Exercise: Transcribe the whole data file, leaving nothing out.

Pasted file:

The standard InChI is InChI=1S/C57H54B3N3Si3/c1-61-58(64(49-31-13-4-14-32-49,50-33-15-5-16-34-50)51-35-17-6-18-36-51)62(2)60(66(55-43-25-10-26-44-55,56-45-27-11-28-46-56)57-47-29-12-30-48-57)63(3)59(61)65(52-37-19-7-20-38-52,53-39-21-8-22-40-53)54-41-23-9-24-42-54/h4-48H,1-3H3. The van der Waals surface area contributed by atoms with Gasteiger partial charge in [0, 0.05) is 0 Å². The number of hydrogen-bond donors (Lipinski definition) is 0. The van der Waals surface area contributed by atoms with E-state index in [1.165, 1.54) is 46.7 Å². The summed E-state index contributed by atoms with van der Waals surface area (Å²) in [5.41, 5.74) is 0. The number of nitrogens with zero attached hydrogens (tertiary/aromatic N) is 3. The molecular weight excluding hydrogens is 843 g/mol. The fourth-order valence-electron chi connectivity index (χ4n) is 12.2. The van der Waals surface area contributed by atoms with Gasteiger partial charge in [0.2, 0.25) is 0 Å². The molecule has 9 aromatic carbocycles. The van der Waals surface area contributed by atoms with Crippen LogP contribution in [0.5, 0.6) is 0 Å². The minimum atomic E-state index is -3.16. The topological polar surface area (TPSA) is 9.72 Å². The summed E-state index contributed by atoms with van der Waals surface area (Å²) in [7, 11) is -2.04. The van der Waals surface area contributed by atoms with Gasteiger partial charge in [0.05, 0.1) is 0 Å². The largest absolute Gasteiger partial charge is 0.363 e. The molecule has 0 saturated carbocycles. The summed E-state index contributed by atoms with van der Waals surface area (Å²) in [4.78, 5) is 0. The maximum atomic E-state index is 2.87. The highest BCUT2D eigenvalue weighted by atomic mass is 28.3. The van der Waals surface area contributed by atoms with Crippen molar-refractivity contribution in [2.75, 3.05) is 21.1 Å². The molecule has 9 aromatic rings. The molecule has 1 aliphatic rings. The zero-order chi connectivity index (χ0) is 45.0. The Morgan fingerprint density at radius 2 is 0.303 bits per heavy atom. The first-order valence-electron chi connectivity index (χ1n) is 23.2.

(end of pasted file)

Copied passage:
The standard InChI is InChI=1S/C57H54B3N3Si3/c1-61-58(64(49-31-13-4-14-32-49,50-33-15-5-16-34-50)51-35-17-6-18-36-51)62(2)60(66(55-43-25-10-26-44-55,56-45-27-11-28-46-56)57-47-29-12-30-48-57)63(3)59(61)65(52-37-19-7-20-38-52,53-39-21-8-22-40-53)54-41-23-9-24-42-54/h4-48H,1-3H3. The van der Waals surface area contributed by atoms with Gasteiger partial charge in [0, 0.05) is 0 Å². The number of hydrogen-bond donors (Lipinski definition) is 0. The van der Waals surface area contributed by atoms with E-state index in [1.165, 1.54) is 46.7 Å². The summed E-state index contributed by atoms with van der Waals surface area (Å²) in [5.41, 5.74) is 0. The number of nitrogens with zero attached hydrogens (tertiary/aromatic N) is 3. The molecular weight excluding hydrogens is 843 g/mol. The fourth-order valence-electron chi connectivity index (χ4n) is 12.2. The van der Waals surface area contributed by atoms with Gasteiger partial charge in [0.2, 0.25) is 0 Å². The molecule has 9 aromatic carbocycles. The van der Waals surface area contributed by atoms with Crippen LogP contribution in [0.5, 0.6) is 0 Å². The minimum atomic E-state index is -3.16. The topological polar surface area (TPSA) is 9.72 Å². The summed E-state index contributed by atoms with van der Waals surface area (Å²) in [7, 11) is -2.04. The van der Waals surface area contributed by atoms with Gasteiger partial charge in [0.05, 0.1) is 0 Å². The largest absolute Gasteiger partial charge is 0.363 e. The molecule has 0 saturated carbocycles. The summed E-state index contributed by atoms with van der Waals surface area (Å²) in [4.78, 5) is 0. The maximum atomic E-state index is 2.87. The highest BCUT2D eigenvalue weighted by atomic mass is 28.3. The van der Waals surface area contributed by atoms with Crippen molar-refractivity contribution in [2.75, 3.05) is 21.1 Å². The molecule has 9 aromatic rings. The molecule has 1 aliphatic rings. The zero-order chi connectivity index (χ0) is 45.0. The Morgan fingerprint density at radius 2 is 0.303 bits per heavy atom. The first-order valence-electron chi connectivity index (χ1n) is 23.2.